JAMA 9 Sep 2009 Vol 302
1059 Do you solemnly swear to abide by the principle of using antibiotics only when strictly necessary? At present it’s easy to mutter assent to visiting bacteriologists and prescribing advisers, on the basis that only we ourselves can decide when it’s strictly necessary. If little Shane has a nasty cough and it’s 7 on a Friday evening, then strict necessity determines that he gets some amoxicillin and that you go home to dinner. But all this might – perhaps – change when we get a point-of-care test that enables us to determine which patients have bacterial infections and which don’t. The front runner for this is serum procalcitonin, and some of you may remember a study from Swiss primary care showing its usefulness in adults with lower respiratory infections which appeared in the Archives of Internal Medicine last year. The same investigators ran a parallel study called ProHOSP which as its name implies tested out procalcitonin in hosp. Here they report the results from six tertiary hosps where patients with LRTI – community acquired pneumonia, acute bronchitis, or exacerbation of COPD – were randomised to receive antibiotics based on standard guidelines or procalcitonin (PCT) levels at presentation and at days 3, 5, 7, and discharge. There was a large drop in antibiotic use in the PCT guided group with no difference in clinical outcomes.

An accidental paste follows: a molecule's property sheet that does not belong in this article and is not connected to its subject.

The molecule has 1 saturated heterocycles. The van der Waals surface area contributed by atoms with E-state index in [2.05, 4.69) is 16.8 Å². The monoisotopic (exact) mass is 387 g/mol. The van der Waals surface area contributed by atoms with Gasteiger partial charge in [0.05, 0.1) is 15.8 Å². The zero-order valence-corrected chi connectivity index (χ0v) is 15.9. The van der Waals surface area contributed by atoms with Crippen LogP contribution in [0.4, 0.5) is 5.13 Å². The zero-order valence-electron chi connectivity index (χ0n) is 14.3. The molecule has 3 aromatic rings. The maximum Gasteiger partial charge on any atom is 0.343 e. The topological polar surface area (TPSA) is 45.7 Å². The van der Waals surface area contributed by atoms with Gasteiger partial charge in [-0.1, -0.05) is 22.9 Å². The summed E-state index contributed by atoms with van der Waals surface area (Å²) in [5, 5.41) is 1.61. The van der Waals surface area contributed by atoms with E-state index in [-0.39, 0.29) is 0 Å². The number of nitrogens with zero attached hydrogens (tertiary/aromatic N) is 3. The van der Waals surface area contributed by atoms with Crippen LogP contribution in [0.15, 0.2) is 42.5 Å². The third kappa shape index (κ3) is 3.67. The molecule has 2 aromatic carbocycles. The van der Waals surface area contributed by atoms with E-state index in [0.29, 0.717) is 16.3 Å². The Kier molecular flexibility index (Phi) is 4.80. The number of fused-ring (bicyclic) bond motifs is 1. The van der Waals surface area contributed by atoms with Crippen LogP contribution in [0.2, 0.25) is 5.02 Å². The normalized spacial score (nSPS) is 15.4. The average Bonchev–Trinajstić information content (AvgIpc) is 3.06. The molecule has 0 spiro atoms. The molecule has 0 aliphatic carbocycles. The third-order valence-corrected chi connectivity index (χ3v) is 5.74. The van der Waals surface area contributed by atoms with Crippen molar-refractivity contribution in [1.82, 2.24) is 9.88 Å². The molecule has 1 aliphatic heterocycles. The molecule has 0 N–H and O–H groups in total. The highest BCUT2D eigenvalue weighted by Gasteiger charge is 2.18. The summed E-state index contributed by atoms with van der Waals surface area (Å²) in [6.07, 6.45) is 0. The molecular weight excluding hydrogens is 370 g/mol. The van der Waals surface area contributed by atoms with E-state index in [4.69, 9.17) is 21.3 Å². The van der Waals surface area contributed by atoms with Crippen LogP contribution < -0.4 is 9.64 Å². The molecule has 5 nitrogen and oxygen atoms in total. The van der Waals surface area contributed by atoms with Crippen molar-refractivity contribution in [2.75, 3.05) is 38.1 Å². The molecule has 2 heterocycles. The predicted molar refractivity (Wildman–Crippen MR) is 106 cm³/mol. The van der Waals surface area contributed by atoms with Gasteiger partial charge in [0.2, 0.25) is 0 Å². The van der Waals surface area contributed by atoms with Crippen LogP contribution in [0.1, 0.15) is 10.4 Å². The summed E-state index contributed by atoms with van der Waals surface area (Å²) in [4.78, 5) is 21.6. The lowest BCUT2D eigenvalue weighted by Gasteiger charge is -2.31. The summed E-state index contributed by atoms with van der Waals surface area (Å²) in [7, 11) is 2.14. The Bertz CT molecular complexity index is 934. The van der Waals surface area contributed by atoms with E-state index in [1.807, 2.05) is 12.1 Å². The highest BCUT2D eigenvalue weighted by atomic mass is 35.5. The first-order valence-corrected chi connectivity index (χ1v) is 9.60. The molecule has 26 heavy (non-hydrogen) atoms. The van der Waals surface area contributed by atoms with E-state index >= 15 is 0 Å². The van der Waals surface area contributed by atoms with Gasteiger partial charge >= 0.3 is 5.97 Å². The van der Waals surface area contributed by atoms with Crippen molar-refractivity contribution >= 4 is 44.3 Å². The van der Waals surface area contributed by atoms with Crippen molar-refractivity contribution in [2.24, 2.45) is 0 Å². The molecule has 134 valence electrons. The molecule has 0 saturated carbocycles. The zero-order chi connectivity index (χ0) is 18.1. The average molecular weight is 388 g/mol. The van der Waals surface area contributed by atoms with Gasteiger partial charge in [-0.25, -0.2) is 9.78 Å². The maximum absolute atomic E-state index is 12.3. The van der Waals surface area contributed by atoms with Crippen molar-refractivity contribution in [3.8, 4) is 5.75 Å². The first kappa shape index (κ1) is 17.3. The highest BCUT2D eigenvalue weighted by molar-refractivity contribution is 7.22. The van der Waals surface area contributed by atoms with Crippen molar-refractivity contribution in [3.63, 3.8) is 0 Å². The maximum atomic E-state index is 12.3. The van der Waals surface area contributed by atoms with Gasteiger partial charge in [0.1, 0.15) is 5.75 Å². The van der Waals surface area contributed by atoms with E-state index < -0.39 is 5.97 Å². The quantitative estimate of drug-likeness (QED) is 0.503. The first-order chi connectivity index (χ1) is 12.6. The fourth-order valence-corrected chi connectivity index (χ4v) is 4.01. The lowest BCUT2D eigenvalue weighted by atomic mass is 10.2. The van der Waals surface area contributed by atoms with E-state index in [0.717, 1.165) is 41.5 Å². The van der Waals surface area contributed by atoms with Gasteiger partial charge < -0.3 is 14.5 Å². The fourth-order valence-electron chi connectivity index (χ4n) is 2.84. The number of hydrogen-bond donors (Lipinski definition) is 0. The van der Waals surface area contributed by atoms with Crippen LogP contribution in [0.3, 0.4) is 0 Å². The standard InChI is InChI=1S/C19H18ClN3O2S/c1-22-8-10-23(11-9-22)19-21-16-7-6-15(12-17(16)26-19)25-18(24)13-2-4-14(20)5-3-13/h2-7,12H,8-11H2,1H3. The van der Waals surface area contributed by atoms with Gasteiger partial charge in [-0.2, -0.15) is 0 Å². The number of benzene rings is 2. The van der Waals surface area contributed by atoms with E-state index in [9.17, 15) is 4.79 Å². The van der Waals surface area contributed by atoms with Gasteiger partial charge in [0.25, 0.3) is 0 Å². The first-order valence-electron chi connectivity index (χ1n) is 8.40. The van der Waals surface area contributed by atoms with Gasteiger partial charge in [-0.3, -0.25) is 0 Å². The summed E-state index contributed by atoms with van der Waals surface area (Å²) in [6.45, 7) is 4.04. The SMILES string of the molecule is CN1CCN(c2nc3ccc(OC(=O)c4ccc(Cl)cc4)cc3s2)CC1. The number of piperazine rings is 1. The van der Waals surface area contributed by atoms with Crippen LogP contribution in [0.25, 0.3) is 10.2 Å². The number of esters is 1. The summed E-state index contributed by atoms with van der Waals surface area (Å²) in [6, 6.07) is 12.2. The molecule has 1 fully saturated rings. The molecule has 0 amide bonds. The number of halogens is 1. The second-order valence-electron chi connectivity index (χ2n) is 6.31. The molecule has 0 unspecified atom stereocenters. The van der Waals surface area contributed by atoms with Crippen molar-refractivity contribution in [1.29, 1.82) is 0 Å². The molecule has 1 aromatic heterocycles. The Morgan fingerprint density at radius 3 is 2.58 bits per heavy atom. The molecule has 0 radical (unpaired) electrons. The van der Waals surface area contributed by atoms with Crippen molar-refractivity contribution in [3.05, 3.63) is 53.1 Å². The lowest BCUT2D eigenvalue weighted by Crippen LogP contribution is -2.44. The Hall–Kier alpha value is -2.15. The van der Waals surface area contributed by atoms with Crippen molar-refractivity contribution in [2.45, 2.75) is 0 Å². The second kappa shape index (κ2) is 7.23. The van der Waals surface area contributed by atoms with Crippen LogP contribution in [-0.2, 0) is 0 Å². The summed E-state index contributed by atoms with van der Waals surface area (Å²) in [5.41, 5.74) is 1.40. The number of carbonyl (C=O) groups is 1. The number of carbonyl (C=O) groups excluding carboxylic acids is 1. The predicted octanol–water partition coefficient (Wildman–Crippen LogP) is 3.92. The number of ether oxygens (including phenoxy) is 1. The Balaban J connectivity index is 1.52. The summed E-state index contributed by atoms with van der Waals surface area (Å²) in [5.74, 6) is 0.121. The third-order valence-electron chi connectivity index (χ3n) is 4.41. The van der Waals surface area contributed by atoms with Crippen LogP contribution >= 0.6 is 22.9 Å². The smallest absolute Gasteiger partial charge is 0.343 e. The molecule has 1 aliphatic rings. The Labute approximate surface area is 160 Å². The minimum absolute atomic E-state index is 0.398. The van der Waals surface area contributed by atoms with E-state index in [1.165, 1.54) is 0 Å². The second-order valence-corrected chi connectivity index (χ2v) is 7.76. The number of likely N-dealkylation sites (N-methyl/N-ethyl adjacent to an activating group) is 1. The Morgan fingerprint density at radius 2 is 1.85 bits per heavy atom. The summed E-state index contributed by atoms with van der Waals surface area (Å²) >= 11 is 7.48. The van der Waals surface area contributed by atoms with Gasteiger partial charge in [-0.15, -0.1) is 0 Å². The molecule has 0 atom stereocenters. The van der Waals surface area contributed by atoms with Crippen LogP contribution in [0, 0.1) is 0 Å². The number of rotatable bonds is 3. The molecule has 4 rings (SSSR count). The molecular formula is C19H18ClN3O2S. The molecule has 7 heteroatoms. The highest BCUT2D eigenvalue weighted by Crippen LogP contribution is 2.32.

1084 There’s a new book out called The Emperor’s New Drugs: exploding the antidepressant myth which points out the speculative and self-contradictory nature of the biochemical theories on which modern antidepressant treatment is based. That, however, is a very different thing from showing that the drugs don’t work. The same thing seems to be happening in the field of attention-deficit/hyperactivity disorder (ADHD) which scarcely existed as a diagnosis until about 20 years ago. Positron emission tomography seems to indicate a reduction in dopamine synaptic markers in adults with ADHD. Expect a flurry of trials of dopaminergic drugs, or conversely dopamine-blocking drugs, in adults with ADHD (kids are too tricky to do trials on) with high drop-out rates and exaggerated claims of benefit.